Tortured artists, obsessive fans and the people who have to live with them face off in Juliet, Naked

We spoke to filmmaker Jesse Peretz about his adaptation of a Nick Hornby novel.

Rose Byrne, Azhy Robertson and Ethan Hawke in Juliet, Naked

I read Nick Hornby’s Juliet, Naked when it first came out in 2009. Though I’m a Hornby fan, I have to admit that I haven’t revisited it since, and it took Jesse Peretz’s film adaptation to really crystalize something that is probably extremely obvious: Juliet, Naked pretty much directly addresses the guys who did not see that the Rob character in High Fidelity was not aspirational. It’s not that foreign an idea; if you recognize yourself in a character, you don’t necessarily want to go and do the work that will make you realize exactly how much of a piece of shit you are. (It doesn’t help, mind you, that Stephen Frears’s film of the novel excises a couple of scenes that make that shittiness crystal-clear.)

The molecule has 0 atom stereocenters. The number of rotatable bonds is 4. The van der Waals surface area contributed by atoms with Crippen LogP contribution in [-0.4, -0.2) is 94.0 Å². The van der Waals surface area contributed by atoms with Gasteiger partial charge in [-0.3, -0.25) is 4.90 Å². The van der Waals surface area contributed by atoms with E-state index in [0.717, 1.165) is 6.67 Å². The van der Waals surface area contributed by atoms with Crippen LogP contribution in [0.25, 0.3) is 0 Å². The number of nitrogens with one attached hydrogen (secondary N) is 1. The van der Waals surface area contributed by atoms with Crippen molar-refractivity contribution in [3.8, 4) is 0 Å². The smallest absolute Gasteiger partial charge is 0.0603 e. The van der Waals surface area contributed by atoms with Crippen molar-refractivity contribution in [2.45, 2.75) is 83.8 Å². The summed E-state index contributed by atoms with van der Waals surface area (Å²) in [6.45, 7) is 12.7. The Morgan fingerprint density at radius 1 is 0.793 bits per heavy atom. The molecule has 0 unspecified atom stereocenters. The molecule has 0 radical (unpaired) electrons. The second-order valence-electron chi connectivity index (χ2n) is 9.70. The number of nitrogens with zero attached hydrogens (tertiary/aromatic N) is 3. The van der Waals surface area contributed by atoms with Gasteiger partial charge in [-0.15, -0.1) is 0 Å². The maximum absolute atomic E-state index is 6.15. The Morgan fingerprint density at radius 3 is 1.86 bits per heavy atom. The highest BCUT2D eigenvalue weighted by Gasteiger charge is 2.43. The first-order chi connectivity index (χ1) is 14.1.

In any case, the film that Peretz has made explores many of those same ideas from a completely different — practically opposite — vantage point. Annie Platt (Rose Byrne) works at a museum in a small British coastal town, a position she inherited semi-willingly from her now-deceased father. She’s married to Duncan (Chris O’Dowd), a film professor who harbours an obsession with Tucker Crowe, a mercurial and mysterious ’90s rock star who recorded a single album before vanishing into the ether. Tucker Crowe means a lot to Duncan, so much so that he spends most nights poring over minute details of whatever’s available with other like-minded obsessives. Tucker Crowe is the biggest thing in his life, far surpassing his relationship with Annie, which has long since stagnated.